Tropical Fish Keeping - Aquarium fish care and resources (http://www.tropicalfishkeeping.com/forum.php)
- Cichlids (http://www.tropicalfishkeeping.com/cichlids/)
- - Egyptian Mouthbrooder (http://www.tropicalfishkeeping.com/cichlids/egyptian-mouthbrooder-17060/)
So, I've still been on that quest looking for the perfect niche fish for my 29g community. It's currently got: 3 swordtails (1 male 2 female), 2 golden wonder killies, and one (female) half of a krib pair. I plan on adding some sort of bottom dweller - I've been on the lookout for South American Bumblebee catfish but have only found the larger Asian type, so I may go with those kuhli loaches.
Today, while I was at the LFS browsing for bottom dwellers and order filter parts, I ran across the Egyptian mouthbrooder. They sound like the fit the bill for a second "centerpiece" fish perfectly! I had tossed around the idea of a ram or apisto, but decided against both because it's impossible to buy a single apisto and pairs are usually $40+, and against the ram because I can't find them for less than $14 and I'm afraid it'll die on me. Then, I was thinking about a badis badis, but was scared off by the fact that they'll only eat live food and even then might get out-competed. Then I wanted a knight goby, only to have people tell me the internet's wrong and that they need low-end brackish. D'oh!
So how about this Egyptian mouthbrooder? I've read they're very hardy (which is good) and stay peaceful, even when breeding (which is really good!). Anyone ever kept these guys? The LFS didn't know much about them (actually, when I brought them up, the guy said he had no clue and thought they were mislabeled) and they were going for $10 a pair. Should I grab a pair? Also, if I do get them, should I get a second female? They don't form pair bonds so I dunno how important it is to have multiple females.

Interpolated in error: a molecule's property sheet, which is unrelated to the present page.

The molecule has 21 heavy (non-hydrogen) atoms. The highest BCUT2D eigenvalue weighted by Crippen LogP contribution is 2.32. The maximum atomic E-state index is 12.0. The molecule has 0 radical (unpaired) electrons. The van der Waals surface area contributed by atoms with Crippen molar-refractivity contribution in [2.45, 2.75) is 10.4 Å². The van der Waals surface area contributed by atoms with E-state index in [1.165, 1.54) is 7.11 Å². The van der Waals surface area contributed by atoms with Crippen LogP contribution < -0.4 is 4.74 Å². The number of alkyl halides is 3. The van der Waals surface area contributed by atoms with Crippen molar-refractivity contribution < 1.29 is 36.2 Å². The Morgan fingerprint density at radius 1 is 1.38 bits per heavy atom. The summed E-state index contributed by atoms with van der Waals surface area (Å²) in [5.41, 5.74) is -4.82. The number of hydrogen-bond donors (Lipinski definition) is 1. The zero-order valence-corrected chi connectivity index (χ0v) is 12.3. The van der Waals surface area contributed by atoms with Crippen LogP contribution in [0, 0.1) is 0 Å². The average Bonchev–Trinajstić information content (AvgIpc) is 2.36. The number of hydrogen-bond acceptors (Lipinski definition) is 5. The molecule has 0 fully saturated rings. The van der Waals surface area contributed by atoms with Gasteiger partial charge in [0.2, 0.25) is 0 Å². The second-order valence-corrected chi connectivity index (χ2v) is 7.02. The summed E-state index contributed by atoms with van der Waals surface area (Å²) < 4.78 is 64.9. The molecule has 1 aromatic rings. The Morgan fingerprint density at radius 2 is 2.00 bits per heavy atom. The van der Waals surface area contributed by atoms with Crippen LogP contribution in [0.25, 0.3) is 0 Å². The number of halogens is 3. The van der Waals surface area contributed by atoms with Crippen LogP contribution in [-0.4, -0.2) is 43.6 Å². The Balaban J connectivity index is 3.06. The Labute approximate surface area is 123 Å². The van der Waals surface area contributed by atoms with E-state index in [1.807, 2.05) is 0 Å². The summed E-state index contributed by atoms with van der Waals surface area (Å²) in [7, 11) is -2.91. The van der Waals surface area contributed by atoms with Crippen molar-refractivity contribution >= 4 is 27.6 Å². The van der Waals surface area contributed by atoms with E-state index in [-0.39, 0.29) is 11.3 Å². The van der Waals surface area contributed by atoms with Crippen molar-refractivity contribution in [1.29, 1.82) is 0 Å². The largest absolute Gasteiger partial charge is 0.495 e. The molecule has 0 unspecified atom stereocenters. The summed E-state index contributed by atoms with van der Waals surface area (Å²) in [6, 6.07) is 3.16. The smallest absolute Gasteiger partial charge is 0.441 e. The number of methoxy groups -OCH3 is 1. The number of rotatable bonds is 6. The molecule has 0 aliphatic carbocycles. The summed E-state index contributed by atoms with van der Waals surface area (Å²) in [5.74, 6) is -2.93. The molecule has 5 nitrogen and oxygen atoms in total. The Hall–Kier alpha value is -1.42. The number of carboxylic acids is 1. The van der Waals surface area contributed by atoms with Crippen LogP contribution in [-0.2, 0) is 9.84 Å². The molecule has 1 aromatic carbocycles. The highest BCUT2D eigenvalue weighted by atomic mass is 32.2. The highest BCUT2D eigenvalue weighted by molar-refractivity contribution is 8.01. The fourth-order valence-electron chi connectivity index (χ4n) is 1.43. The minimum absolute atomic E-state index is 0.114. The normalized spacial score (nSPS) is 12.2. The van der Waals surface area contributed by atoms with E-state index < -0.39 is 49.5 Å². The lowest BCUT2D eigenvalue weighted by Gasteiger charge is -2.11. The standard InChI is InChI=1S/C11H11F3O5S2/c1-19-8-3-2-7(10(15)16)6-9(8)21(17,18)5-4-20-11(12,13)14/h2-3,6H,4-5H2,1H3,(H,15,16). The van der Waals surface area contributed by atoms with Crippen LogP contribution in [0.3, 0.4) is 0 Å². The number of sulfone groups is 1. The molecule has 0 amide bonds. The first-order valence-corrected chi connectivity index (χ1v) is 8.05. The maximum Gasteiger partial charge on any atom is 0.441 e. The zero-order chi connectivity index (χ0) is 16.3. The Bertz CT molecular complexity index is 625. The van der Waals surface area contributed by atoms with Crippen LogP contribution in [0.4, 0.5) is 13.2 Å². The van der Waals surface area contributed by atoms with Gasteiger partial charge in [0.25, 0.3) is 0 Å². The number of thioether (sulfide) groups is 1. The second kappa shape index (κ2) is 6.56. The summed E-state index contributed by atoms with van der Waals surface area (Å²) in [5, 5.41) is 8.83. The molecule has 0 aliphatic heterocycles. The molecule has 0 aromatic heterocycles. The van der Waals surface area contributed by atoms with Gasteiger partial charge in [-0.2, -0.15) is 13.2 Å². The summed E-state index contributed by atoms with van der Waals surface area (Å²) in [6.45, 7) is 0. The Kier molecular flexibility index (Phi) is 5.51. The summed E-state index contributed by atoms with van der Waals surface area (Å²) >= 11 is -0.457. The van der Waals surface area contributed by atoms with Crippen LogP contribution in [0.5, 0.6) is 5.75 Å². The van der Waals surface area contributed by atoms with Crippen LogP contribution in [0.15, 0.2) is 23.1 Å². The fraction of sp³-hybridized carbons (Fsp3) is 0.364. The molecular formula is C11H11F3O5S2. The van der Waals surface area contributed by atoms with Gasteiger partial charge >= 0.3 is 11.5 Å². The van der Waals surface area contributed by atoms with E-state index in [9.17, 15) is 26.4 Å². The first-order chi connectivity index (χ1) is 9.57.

They sound like the perfect fish by all accounts. The only apprehension I would have would be when and if male krib was re-introduced with the female and they began spawning activities. I must confess I am partial to Raphael Catfish. I have kept mine with rams and kehole cichlids as well as Panda cichlids without incident. They are capable of reaching seven inches but I believe four to five inches is more probable in an aquarium. They will however eat fry and are reclusive as well as hardy. I aquired one almost two years ago at approx two inches. Today he is approx. four to five inches and as big around as a man's thumb. I also love all dwarf cichlids . I don't envy you in regards to making your particular choice. :)
Yeah...I really haven't decided about re-introducing the male krib. As much fun as it is watching the pair interact, I'm still enjoying the relative peace since I sold off their fry and moved him to another tank. I've got plenty of space at this point, so if things don't work out I can move him back to the 20g he's in now, or even move the mouthbrooders to that tank and let the kribs terrorize the 29 if need be.
The only reason I hadn't considered a raphael as the bottom dweller is because I've got another 29 cycling that I plan on growing out a Jack Dempsey in, and I was thinking about putting a raphael in the tank as his sole tankmate.
Hmm..choices, choices. Thanks!
If you've got some other options in case they get aggresive, I say go for it.
Assuming (dangerous, I know) that these are P. multicolor, the are supposedly not tooo aggressive. I've got a breeding group of a close cousin, P. nicholsi -- and they are awesome.
My male is unreal - the colors on his side compare to the nicest killifish I've ever seen, and the blue "lipstick" is very cool.
I started with 1m2f in a 55g tank (planted, with dither fish, etc) - and promptly lost one female :(
But since then - they are constantly breeding.
I've now got at least 3 mature females, and a handful of unsexed young fish.
I haven't seen any other males yet, but either a) he's killing them or b) its pH dependant, I haven't started playing pH games in this tank yet to see if it changes the gender ratio...
So I'd say go for it - the colors in a home aquarium need to be seen to be beleived, and this isn't a fish you'll see that often in most LFS (I lucked into mine).
Awesome! Thanks for the tips. I believe the fish they have at the store is P. multicolor and not P nicholsi. They had only one male and maybe 5-6 females in stock.
From what I've read, the males develop the bright red anal fins at an early age and don't get along with one another, so the father might be killing them. Then again I know my kribs have pH-dependent sexing in their fry, so that could also be the case.
I think I'm gonna give these guys a shot!
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